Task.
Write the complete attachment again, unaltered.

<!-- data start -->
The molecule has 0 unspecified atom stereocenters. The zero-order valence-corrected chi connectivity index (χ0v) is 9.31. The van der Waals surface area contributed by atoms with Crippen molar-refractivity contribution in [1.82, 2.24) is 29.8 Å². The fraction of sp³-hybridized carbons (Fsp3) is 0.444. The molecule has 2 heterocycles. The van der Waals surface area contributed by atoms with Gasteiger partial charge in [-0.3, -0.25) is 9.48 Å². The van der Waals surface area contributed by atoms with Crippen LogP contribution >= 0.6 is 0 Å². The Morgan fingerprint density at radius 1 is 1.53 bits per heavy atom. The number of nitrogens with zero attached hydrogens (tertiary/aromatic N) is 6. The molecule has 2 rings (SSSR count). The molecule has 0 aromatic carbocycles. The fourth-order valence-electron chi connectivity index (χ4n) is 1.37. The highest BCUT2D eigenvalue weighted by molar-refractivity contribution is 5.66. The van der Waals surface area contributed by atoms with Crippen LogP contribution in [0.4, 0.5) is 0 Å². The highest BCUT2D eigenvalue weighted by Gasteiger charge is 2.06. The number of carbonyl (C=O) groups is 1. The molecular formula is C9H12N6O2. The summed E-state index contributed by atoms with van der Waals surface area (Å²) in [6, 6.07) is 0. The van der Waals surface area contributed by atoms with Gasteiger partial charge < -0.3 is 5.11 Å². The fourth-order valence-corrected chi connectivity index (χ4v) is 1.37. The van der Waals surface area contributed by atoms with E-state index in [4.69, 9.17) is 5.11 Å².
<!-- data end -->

The molecule has 0 unspecified atom stereocenters. The zero-order valence-corrected chi connectivity index (χ0v) is 9.31. The van der Waals surface area contributed by atoms with Crippen molar-refractivity contribution in [1.82, 2.24) is 29.8 Å². The fraction of sp³-hybridized carbons (Fsp3) is 0.444. The molecule has 2 heterocycles. The van der Waals surface area contributed by atoms with Gasteiger partial charge in [-0.3, -0.25) is 9.48 Å². The van der Waals surface area contributed by atoms with Crippen LogP contribution >= 0.6 is 0 Å². The Morgan fingerprint density at radius 1 is 1.53 bits per heavy atom. The number of nitrogens with zero attached hydrogens (tertiary/aromatic N) is 6. The molecule has 2 rings (SSSR count). The molecule has 0 aromatic carbocycles. The fourth-order valence-electron chi connectivity index (χ4n) is 1.37. The highest BCUT2D eigenvalue weighted by molar-refractivity contribution is 5.66. The van der Waals surface area contributed by atoms with Crippen LogP contribution in [0.4, 0.5) is 0 Å². The highest BCUT2D eigenvalue weighted by Gasteiger charge is 2.06. The number of carbonyl (C=O) groups is 1. The molecular formula is C9H12N6O2. The summed E-state index contributed by atoms with van der Waals surface area (Å²) in [6, 6.07) is 0. The van der Waals surface area contributed by atoms with Gasteiger partial charge < -0.3 is 5.11 Å². The fourth-order valence-corrected chi connectivity index (χ4v) is 1.37. The van der Waals surface area contributed by atoms with E-state index in [4.69, 9.17) is 5.11 Å².